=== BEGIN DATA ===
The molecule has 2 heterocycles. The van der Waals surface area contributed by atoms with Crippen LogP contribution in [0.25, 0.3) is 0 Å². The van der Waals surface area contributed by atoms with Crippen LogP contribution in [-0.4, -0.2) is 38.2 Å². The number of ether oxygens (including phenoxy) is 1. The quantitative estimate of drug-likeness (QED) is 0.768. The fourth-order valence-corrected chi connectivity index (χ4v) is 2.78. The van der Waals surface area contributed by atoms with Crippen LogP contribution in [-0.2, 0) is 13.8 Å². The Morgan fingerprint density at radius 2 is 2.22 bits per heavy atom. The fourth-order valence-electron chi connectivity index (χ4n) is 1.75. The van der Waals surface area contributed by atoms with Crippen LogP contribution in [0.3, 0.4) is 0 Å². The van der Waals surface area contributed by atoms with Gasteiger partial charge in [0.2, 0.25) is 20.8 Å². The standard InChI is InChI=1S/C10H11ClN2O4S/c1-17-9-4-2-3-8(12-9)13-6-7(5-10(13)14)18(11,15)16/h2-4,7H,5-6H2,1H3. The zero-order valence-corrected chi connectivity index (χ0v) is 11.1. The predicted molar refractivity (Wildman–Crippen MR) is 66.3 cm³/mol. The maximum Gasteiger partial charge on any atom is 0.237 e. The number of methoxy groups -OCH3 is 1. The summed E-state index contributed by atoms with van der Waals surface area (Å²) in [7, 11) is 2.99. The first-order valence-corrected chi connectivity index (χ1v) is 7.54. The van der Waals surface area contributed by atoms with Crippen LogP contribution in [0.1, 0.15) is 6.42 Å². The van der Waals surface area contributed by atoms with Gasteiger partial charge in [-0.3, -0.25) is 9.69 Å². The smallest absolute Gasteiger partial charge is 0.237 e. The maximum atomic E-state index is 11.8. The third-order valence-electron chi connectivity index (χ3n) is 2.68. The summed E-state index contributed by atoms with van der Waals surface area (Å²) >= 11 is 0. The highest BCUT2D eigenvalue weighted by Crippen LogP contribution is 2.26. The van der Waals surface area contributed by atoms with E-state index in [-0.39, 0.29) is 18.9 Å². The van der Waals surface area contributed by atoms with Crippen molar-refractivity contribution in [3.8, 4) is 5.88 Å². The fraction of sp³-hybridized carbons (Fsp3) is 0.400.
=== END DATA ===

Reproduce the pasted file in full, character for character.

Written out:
The molecule has 2 heterocycles. The van der Waals surface area contributed by atoms with Crippen LogP contribution in [0.25, 0.3) is 0 Å². The van der Waals surface area contributed by atoms with Crippen LogP contribution in [-0.4, -0.2) is 38.2 Å². The number of ether oxygens (including phenoxy) is 1. The quantitative estimate of drug-likeness (QED) is 0.768. The fourth-order valence-corrected chi connectivity index (χ4v) is 2.78. The van der Waals surface area contributed by atoms with Crippen LogP contribution in [-0.2, 0) is 13.8 Å². The Morgan fingerprint density at radius 2 is 2.22 bits per heavy atom. The fourth-order valence-electron chi connectivity index (χ4n) is 1.75. The van der Waals surface area contributed by atoms with Crippen LogP contribution in [0.3, 0.4) is 0 Å². The van der Waals surface area contributed by atoms with Gasteiger partial charge in [0.2, 0.25) is 20.8 Å². The standard InChI is InChI=1S/C10H11ClN2O4S/c1-17-9-4-2-3-8(12-9)13-6-7(5-10(13)14)18(11,15)16/h2-4,7H,5-6H2,1H3. The zero-order valence-corrected chi connectivity index (χ0v) is 11.1. The predicted molar refractivity (Wildman–Crippen MR) is 66.3 cm³/mol. The maximum Gasteiger partial charge on any atom is 0.237 e. The number of methoxy groups -OCH3 is 1. The summed E-state index contributed by atoms with van der Waals surface area (Å²) in [7, 11) is 2.99. The first-order valence-corrected chi connectivity index (χ1v) is 7.54. The van der Waals surface area contributed by atoms with Crippen LogP contribution in [0.1, 0.15) is 6.42 Å². The van der Waals surface area contributed by atoms with Gasteiger partial charge in [-0.3, -0.25) is 9.69 Å². The smallest absolute Gasteiger partial charge is 0.237 e. The maximum atomic E-state index is 11.8. The third-order valence-electron chi connectivity index (χ3n) is 2.68. The summed E-state index contributed by atoms with van der Waals surface area (Å²) >= 11 is 0. The highest BCUT2D eigenvalue weighted by Crippen LogP contribution is 2.26. The van der Waals surface area contributed by atoms with E-state index in [-0.39, 0.29) is 18.9 Å². The van der Waals surface area contributed by atoms with Crippen molar-refractivity contribution in [3.8, 4) is 5.88 Å². The fraction of sp³-hybridized carbons (Fsp3) is 0.400.